Writing French Algeria by Peter DunwoodieWriting French Algeria by Peter Dunwoodie

Writing French Algeria

byPeter Dunwoodie

Hardcover | December 1, 1999

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Writing French Algeria is a groundbreaking study of the European literary discourse on French Algeria between the conquest of 1830 and the outbreak of the Algerian War in 1954. For the first time in English, this intertextual reading reveals the debate conducted within Algeria - and betweencolony and metropole - that aimed to forge an independent cultural identity for the European settlers. Through astute discussions of various texts, Peter Dunwoodie maps the representation of Algeria both in the dominant nineteenth-century discourse of Orientalism, via the litterature d'escale ofwriters such as Gautier or Fromentein, and in the colonial writing of Louis Bertrand, Robert Randau, and the `Algerianists' who played a critical role in the construction of the new `Algerian'. Dunwoodie shows how this ultimate construction relied on an extremely selective process which marginalizedthe indigenous people of the Maghreb in order to rediscover the country's `Latin' roots. The book also focuses on the dialogism operative in the works of Ecole d'Alger writers like Gabriel Audisio, Albert Camus, and Emmanuel Robles, interrogating the way in which their voices countered the closureof those earlier strategies and yet still articulated the unresolvable dilemma of an inherently unstable and impermanent minority whose identity remained grounded in otherness.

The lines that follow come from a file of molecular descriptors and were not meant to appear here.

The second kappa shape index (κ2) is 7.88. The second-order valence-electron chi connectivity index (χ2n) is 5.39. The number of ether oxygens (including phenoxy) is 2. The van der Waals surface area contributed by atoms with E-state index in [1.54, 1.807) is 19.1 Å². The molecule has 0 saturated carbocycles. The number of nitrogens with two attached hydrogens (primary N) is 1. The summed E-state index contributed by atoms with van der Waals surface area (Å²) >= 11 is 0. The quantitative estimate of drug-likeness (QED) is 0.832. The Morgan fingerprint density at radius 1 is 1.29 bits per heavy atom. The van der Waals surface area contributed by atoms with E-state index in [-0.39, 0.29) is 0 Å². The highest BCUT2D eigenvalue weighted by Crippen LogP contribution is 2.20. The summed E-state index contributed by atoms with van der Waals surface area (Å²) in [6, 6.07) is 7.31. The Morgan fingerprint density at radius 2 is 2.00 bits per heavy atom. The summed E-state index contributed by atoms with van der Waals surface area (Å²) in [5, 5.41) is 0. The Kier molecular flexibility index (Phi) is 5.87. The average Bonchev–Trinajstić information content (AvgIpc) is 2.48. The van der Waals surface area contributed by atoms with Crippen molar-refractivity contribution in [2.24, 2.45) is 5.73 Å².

Peter Dunwoodie is Reader in European Languages at Goldsmiths College, University of London.
Title:Writing French AlgeriaFormat:HardcoverPublished:December 1, 1999Publisher:Oxford University PressLanguage:English

The following ISBNs are associated with this title:

ISBN - 10:0198159722

ISBN - 13:9780198159728


Table of Contents

The end of El DjezairOrientalist writing strategiesWriting the (in)visible: exotic and colonialist fictionThe politics of polarity: the colonial novel and the AlgerianistsIthaca revisited: the Mediterranean of the Ecole d'AlgerA dream deferredA question of belonging: the Ecole d'Alger and the colonial presence

Editorial Reviews

`As professor Dunwoodie reminds us, there is a huge secondary literature on Camus, but there is little understanding of the general literary milieu from which he sprang. This book provides just that, but it should be enjoyed for its own sake and not just as the key to Camus. It is a fine andrevealing history of how the French writers in Algeria wanted their presence in North Africa to be understood.'William B Cohen, African History, Vol.41, 2000.